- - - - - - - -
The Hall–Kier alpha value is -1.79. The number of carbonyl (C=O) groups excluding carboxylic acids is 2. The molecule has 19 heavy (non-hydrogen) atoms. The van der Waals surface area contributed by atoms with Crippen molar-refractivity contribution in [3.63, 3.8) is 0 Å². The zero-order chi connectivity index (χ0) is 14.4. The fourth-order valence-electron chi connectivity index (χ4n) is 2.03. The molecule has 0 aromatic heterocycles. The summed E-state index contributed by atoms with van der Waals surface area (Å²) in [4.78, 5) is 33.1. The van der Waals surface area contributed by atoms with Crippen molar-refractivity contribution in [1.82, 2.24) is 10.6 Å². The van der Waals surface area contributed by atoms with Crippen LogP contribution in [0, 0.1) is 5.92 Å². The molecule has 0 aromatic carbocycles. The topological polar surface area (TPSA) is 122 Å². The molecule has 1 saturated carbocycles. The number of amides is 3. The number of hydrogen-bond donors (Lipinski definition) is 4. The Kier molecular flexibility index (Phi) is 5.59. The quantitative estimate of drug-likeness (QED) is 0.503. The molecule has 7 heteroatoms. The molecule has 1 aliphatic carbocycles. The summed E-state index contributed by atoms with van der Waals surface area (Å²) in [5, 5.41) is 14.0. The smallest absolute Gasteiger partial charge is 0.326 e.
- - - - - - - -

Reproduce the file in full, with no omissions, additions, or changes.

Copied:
The Hall–Kier alpha value is -1.79. The number of carbonyl (C=O) groups excluding carboxylic acids is 2. The molecule has 19 heavy (non-hydrogen) atoms. The van der Waals surface area contributed by atoms with Crippen molar-refractivity contribution in [3.63, 3.8) is 0 Å². The zero-order chi connectivity index (χ0) is 14.4. The fourth-order valence-electron chi connectivity index (χ4n) is 2.03. The molecule has 0 aromatic heterocycles. The summed E-state index contributed by atoms with van der Waals surface area (Å²) in [4.78, 5) is 33.1. The van der Waals surface area contributed by atoms with Crippen molar-refractivity contribution in [1.82, 2.24) is 10.6 Å². The van der Waals surface area contributed by atoms with Crippen LogP contribution in [0, 0.1) is 5.92 Å². The molecule has 0 aromatic carbocycles. The topological polar surface area (TPSA) is 122 Å². The molecule has 1 saturated carbocycles. The number of amides is 3. The number of hydrogen-bond donors (Lipinski definition) is 4. The Kier molecular flexibility index (Phi) is 5.59. The quantitative estimate of drug-likeness (QED) is 0.503. The molecule has 7 heteroatoms. The molecule has 1 aliphatic carbocycles. The summed E-state index contributed by atoms with van der Waals surface area (Å²) in [5, 5.41) is 14.0. The smallest absolute Gasteiger partial charge is 0.326 e.